Nashville, Chattanooga & St. Louis Railway aka NC&StL, NC&Stl.L, ncstl,  




James F Bell, Sr.

Mr. James F. Bell, Sr. was born, July 15, 1918, the second son of William Gilbert Bell, Sr. and Alice Lucille Rawlings Bell of Chattanooga, Tennessee. He passed away on April 25, 2012.  Read the obituary here.

Mr. Bell graduated for James K. Shook School and Grundy County High School in Tracy City. While attending high school, Mr. Bell played football under Coach Anderson.

Mr. Bell’s first job after high school was at the Crane Plant in Chattanooga. He was employed at Crane in 1938 - 1939. (approximately 2 years). His first job at the plant was to load 1,000 lbs of scrap iron by hand onto a four wheel buggy and push it to the cupola for processing. He was a crane operator when he left the company.

Mr. Bell left the Crane Plant after obtaining a job as switchman with the Nashville Chattanooga and St. Louis (NC&StL) Railway at the Cravens Yard in Chattanooga, TN in 1940. In November of the same year he married Charlotte “Lottie” Elizabeth Partin of Tracy City, Tennessee.

James Bell’s father, William, a switchman for the NC&StL Railway in Chattanooga, Tennessee, was knocked from the top of a box car by a wire on 1 March 1923 while walking towards the front end of the moving train. Evidently he did not see the telegraph wires that cross the tracks because of the heavy smoke. He died from his injuries four days later. James was 4 ½ years old at the time.

After his father’s death his mother, Lucille and the children moved to Tracy City, Tennessee and lived with her mother-in-law, Mary Crouch Bell. Lucille was 27 years old at the time and had 3 children - William Jr., James, Margaret, and one on the way; Gene. {William’s father, Mr. Allen Tribble Bell, had died on 24 July 1919. The house where they lived faced the train depot and is located next to what is now the Foster Funeral Home.} Mr. Bell grew up within sight and sound of the local steam locomotives.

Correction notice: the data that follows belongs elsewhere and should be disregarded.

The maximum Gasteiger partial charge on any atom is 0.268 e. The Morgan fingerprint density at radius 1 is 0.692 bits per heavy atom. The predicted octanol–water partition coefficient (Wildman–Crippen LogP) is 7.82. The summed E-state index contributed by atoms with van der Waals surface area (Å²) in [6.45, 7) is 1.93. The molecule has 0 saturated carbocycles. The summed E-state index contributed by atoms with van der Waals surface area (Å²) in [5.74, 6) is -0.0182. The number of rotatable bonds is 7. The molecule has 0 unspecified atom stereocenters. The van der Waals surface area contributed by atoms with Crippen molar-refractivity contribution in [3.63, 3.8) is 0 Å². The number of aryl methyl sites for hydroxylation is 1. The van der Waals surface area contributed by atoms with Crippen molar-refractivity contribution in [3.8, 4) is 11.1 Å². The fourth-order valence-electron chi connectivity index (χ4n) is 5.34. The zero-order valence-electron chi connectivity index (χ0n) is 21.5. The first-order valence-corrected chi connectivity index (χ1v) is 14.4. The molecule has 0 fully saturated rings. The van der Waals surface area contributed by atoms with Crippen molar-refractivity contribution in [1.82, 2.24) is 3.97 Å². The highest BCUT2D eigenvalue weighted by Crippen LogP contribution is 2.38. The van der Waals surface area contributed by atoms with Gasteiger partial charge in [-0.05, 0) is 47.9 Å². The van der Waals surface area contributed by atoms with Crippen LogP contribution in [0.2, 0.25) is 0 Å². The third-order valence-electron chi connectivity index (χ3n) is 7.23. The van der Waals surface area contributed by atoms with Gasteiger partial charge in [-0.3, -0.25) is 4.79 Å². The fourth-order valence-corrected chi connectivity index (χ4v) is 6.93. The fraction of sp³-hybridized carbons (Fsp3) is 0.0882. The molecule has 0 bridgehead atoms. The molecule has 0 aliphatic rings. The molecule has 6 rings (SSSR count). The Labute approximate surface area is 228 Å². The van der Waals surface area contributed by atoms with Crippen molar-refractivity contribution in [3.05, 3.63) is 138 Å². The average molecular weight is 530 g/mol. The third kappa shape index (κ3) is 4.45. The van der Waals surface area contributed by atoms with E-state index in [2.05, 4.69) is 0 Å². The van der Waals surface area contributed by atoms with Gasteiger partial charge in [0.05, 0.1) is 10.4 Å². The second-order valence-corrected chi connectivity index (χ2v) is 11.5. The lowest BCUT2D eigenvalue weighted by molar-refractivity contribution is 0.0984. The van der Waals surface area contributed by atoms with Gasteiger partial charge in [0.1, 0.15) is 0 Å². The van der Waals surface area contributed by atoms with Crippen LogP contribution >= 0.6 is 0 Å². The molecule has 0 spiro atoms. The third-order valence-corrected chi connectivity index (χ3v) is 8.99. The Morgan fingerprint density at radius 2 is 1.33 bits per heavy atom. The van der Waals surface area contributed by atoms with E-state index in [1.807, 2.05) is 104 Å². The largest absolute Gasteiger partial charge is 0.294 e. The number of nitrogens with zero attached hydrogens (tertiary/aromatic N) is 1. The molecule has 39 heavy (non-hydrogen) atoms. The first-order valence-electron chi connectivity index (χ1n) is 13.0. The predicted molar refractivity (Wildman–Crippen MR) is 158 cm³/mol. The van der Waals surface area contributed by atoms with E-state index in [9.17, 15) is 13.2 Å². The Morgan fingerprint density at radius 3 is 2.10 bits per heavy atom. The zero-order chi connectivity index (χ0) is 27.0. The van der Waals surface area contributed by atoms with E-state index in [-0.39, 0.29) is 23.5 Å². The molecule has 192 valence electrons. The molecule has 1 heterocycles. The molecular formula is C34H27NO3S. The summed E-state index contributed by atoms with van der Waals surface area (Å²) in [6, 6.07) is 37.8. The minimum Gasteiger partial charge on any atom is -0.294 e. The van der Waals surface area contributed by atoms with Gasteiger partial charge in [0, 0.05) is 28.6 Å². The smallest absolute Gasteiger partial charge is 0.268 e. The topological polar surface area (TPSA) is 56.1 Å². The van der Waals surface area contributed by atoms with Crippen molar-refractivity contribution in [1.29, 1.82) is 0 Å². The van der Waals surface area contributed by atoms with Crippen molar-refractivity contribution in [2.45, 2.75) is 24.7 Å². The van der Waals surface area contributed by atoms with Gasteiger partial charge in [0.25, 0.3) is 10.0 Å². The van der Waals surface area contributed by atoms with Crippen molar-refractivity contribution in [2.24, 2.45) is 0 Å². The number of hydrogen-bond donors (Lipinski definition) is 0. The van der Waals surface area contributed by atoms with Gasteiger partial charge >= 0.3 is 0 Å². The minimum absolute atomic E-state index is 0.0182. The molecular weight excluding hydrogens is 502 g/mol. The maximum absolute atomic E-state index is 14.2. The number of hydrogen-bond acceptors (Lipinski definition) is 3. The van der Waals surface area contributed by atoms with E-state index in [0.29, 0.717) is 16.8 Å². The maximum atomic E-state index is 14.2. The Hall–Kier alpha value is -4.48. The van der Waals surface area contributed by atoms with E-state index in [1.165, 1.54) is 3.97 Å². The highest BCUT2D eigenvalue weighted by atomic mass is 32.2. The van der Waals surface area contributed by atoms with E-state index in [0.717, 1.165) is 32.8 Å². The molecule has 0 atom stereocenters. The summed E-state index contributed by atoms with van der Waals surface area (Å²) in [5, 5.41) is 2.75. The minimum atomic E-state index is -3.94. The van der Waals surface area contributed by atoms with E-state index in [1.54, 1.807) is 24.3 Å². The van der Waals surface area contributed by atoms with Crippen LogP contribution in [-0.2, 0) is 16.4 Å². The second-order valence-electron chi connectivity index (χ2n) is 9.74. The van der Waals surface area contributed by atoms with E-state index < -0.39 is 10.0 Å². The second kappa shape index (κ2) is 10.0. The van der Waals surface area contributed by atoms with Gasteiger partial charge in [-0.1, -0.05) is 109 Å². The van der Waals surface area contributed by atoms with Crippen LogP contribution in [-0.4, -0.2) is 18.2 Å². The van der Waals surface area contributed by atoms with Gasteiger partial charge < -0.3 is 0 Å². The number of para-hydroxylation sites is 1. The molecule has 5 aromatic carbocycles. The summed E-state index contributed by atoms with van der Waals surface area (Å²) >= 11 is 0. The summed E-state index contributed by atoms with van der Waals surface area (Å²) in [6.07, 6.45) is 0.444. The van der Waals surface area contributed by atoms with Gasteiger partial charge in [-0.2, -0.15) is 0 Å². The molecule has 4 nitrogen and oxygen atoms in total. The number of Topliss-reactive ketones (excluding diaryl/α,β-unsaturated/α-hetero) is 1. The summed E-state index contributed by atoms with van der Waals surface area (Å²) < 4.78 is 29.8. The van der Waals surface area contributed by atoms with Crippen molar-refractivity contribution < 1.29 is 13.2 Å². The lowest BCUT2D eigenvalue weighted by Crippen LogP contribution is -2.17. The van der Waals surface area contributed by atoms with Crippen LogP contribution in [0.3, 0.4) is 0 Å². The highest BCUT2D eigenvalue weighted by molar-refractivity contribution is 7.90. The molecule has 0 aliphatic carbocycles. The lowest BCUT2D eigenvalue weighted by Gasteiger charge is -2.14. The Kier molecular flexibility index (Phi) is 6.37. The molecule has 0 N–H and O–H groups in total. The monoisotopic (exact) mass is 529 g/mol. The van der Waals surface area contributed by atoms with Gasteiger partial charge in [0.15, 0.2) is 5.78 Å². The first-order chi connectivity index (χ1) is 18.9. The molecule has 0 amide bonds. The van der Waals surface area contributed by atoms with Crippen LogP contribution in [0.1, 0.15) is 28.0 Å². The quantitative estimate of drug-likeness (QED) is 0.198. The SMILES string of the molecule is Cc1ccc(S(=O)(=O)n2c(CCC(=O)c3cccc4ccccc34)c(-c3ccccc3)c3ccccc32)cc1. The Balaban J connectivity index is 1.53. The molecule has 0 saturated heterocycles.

During WW II, Mr. Bell was granted a leave of absence from the NC&StL Railway and served his country, 1943-1945, in the Army of the United States, Company C, 718th Railroad Operating Battalion. The 718th was the first railroad battalion into France and Germany. It was standard operating procedure to operate the train at night without lights to reduce the chance of being strafed by enemy aircraft. In support of the counter attack at the Battle of the Bulge, the 718th moved four divisions, including supplies, of the Third Army across the front into the south flank of the Bulge within a forty-eight hour period. They also moved the Seventh Army, which was replacing the Third Army. Mr. Bell’s overseas tour included Northern France, Ardennes, Rhineland, and Central Europe.

After the war, Mr. Bell returned to his former job with the NC&StL Railway in Chattanooga. He later transferred to the Tracy City Branch on the Extra Board. His wife’s family lived in Tracy City and he considered this a good move for the family. He moved with his wife and two young boys, James Jr. and Lanny, back into the house where he had lived as a boy. After moving to Tracy City he had a daughter Elizabeth Ann Bell. The Tracy City branch line was known as the Mountain Goat Line. At that time the trains were pulled by steam locomotives and primarily transported coal from the local coal mines off the mountain at Sewanee to the main line at Cowan, TN. The locomotives were stationed in Tracy City and the coal cars were weighted in the Tracy City Yard. Often times on the return trip up the mountain with the empty cars the train had to double and sometime triple the mountain. Approximately half or a third of the cars would be brought up the mountain at a time and set on the Sewanee siding near the depot and the locomotive(s) would return to Cowan for the remaining cars. Once all the cars were brought up the mountain, the train was reassembled and preceded on to Tracy City and beyond. Also, it was not uncommon to have double headers and sometimes triple headers of steam locomotives and later diesel locomotives on the line.

Although Mr. Bell primarily worked out of Tracy City he also worked on the Tullahoma, TN; Decherd, TN; Shelbyville, TN; Stevenson, AL; Bridgeport, AL and Huntsville, AL lines. At Huntsville the railroad cars where loaded onto a barge at Hobbs Island for the trip upriver to Guntersville, Al.

He also worked at Partin’s Store in Tracy City; a family owned grocery and general merchandise business.

For years Mr. Bell would toss bubble gum to children who would run out to see the train as it passed.

During this timeframe NC&StL Railway was bought by L&N.

Mr. Bell retired as a conductor in 1979 after 39 years of working on the railroad.

Throughout his railroad career Mr. Bell used the same watch that his father had used when he worked for the NC&StL Railway. See picture below.

He is the only living crew member of the Tracy City Branch Line.

Submitted by James F. Bell, Jr., 2007



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